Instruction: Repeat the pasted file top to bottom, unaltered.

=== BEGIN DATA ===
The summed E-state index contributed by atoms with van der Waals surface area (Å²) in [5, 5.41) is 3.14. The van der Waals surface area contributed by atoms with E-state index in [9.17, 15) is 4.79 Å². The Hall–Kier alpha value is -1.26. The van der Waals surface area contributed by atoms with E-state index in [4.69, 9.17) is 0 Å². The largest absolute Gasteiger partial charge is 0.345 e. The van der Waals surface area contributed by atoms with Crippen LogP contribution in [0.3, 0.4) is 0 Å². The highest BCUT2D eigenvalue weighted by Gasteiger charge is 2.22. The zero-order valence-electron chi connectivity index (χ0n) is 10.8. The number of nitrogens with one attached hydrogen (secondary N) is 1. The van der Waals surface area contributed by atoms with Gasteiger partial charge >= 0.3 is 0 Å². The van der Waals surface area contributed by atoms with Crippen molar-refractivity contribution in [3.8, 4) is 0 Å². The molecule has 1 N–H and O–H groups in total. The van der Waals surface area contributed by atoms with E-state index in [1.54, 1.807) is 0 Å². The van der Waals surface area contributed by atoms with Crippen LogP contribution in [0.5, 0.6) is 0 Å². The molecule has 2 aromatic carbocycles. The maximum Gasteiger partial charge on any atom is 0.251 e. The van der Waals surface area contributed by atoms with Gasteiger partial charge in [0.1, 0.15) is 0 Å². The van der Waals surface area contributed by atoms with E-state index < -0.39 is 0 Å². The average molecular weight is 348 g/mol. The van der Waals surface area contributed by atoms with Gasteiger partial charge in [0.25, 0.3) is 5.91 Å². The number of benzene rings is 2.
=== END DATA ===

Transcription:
The summed E-state index contributed by atoms with van der Waals surface area (Å²) in [5, 5.41) is 3.14. The van der Waals surface area contributed by atoms with E-state index in [9.17, 15) is 4.79 Å². The Hall–Kier alpha value is -1.26. The van der Waals surface area contributed by atoms with E-state index in [4.69, 9.17) is 0 Å². The largest absolute Gasteiger partial charge is 0.345 e. The van der Waals surface area contributed by atoms with Crippen LogP contribution in [0.3, 0.4) is 0 Å². The highest BCUT2D eigenvalue weighted by Gasteiger charge is 2.22. The zero-order valence-electron chi connectivity index (χ0n) is 10.8. The number of nitrogens with one attached hydrogen (secondary N) is 1. The van der Waals surface area contributed by atoms with Gasteiger partial charge >= 0.3 is 0 Å². The van der Waals surface area contributed by atoms with Crippen molar-refractivity contribution in [3.8, 4) is 0 Å². The molecule has 1 N–H and O–H groups in total. The van der Waals surface area contributed by atoms with E-state index in [1.54, 1.807) is 0 Å². The van der Waals surface area contributed by atoms with Crippen LogP contribution in [0.5, 0.6) is 0 Å². The molecule has 2 aromatic carbocycles. The maximum Gasteiger partial charge on any atom is 0.251 e. The van der Waals surface area contributed by atoms with Gasteiger partial charge in [0.1, 0.15) is 0 Å². The van der Waals surface area contributed by atoms with E-state index < -0.39 is 0 Å². The average molecular weight is 348 g/mol. The van der Waals surface area contributed by atoms with Gasteiger partial charge in [0.25, 0.3) is 5.91 Å². The number of benzene rings is 2.